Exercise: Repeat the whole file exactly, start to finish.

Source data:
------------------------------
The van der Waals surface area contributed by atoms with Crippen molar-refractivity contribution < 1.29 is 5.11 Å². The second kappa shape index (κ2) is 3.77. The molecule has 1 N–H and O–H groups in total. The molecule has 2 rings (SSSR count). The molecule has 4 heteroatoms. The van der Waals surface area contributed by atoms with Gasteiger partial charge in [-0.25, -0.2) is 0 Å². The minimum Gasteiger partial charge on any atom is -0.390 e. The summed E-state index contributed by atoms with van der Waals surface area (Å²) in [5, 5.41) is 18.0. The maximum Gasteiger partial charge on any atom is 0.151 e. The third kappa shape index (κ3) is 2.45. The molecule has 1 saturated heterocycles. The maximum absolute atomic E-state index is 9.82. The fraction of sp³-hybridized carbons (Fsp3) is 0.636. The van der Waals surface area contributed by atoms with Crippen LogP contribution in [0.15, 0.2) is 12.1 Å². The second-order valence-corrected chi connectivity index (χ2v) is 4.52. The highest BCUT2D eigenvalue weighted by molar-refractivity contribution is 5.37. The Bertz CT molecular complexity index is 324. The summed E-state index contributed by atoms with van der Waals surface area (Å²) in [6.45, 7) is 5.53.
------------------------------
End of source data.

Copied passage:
The van der Waals surface area contributed by atoms with Crippen molar-refractivity contribution < 1.29 is 5.11 Å². The second kappa shape index (κ2) is 3.77. The molecule has 1 N–H and O–H groups in total. The molecule has 2 rings (SSSR count). The molecule has 4 heteroatoms. The van der Waals surface area contributed by atoms with Gasteiger partial charge in [-0.25, -0.2) is 0 Å². The minimum Gasteiger partial charge on any atom is -0.390 e. The summed E-state index contributed by atoms with van der Waals surface area (Å²) in [5, 5.41) is 18.0. The maximum Gasteiger partial charge on any atom is 0.151 e. The third kappa shape index (κ3) is 2.45. The molecule has 1 saturated heterocycles. The maximum absolute atomic E-state index is 9.82. The fraction of sp³-hybridized carbons (Fsp3) is 0.636. The van der Waals surface area contributed by atoms with Crippen LogP contribution in [0.15, 0.2) is 12.1 Å². The second-order valence-corrected chi connectivity index (χ2v) is 4.52. The highest BCUT2D eigenvalue weighted by molar-refractivity contribution is 5.37. The Bertz CT molecular complexity index is 324. The summed E-state index contributed by atoms with van der Waals surface area (Å²) in [6.45, 7) is 5.53.